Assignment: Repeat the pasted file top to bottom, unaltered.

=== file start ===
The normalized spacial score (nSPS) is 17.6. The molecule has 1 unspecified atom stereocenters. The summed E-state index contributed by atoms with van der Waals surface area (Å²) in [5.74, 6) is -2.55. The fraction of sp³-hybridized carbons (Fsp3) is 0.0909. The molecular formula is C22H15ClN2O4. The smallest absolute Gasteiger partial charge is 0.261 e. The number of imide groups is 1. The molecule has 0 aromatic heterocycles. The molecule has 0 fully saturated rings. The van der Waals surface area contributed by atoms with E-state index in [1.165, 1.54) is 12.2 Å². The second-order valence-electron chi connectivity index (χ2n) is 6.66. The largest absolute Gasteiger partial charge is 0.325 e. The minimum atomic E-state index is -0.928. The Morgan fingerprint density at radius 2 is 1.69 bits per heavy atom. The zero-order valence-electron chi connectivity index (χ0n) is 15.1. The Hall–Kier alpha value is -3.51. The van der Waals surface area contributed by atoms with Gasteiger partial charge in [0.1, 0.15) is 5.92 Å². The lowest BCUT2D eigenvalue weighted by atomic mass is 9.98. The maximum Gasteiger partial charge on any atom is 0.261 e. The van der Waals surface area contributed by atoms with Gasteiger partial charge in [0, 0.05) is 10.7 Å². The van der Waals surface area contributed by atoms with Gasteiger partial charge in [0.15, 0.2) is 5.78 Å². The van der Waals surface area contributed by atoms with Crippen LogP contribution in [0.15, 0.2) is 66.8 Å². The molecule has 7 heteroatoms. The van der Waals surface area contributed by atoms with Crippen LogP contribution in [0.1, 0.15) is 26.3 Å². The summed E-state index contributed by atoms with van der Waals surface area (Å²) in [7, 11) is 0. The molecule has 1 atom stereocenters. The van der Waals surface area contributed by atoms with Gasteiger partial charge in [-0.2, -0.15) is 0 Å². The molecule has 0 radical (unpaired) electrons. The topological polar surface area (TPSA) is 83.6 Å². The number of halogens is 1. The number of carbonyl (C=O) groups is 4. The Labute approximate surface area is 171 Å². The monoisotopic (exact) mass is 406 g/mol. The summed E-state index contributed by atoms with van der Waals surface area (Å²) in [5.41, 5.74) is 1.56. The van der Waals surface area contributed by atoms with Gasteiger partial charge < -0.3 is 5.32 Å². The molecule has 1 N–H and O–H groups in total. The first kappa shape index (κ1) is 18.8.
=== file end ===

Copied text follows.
The normalized spacial score (nSPS) is 17.6. The molecule has 1 unspecified atom stereocenters. The summed E-state index contributed by atoms with van der Waals surface area (Å²) in [5.74, 6) is -2.55. The fraction of sp³-hybridized carbons (Fsp3) is 0.0909. The molecular formula is C22H15ClN2O4. The smallest absolute Gasteiger partial charge is 0.261 e. The number of imide groups is 1. The molecule has 0 aromatic heterocycles. The molecule has 0 fully saturated rings. The van der Waals surface area contributed by atoms with E-state index in [1.165, 1.54) is 12.2 Å². The second-order valence-electron chi connectivity index (χ2n) is 6.66. The largest absolute Gasteiger partial charge is 0.325 e. The minimum atomic E-state index is -0.928. The Morgan fingerprint density at radius 2 is 1.69 bits per heavy atom. The zero-order valence-electron chi connectivity index (χ0n) is 15.1. The Hall–Kier alpha value is -3.51. The van der Waals surface area contributed by atoms with Gasteiger partial charge in [0.1, 0.15) is 5.92 Å². The lowest BCUT2D eigenvalue weighted by atomic mass is 9.98. The maximum Gasteiger partial charge on any atom is 0.261 e. The van der Waals surface area contributed by atoms with Gasteiger partial charge in [0, 0.05) is 10.7 Å². The van der Waals surface area contributed by atoms with Gasteiger partial charge in [0.15, 0.2) is 5.78 Å². The van der Waals surface area contributed by atoms with Crippen LogP contribution in [0.15, 0.2) is 66.8 Å². The molecule has 7 heteroatoms. The van der Waals surface area contributed by atoms with Crippen LogP contribution in [0.1, 0.15) is 26.3 Å². The summed E-state index contributed by atoms with van der Waals surface area (Å²) in [7, 11) is 0. The molecule has 1 atom stereocenters. The van der Waals surface area contributed by atoms with Gasteiger partial charge in [-0.2, -0.15) is 0 Å². The molecule has 0 radical (unpaired) electrons. The topological polar surface area (TPSA) is 83.6 Å². The number of halogens is 1. The number of carbonyl (C=O) groups is 4. The Labute approximate surface area is 171 Å². The monoisotopic (exact) mass is 406 g/mol. The summed E-state index contributed by atoms with van der Waals surface area (Å²) in [5.41, 5.74) is 1.56. The van der Waals surface area contributed by atoms with Gasteiger partial charge < -0.3 is 5.32 Å². The molecule has 1 N–H and O–H groups in total. The first kappa shape index (κ1) is 18.8.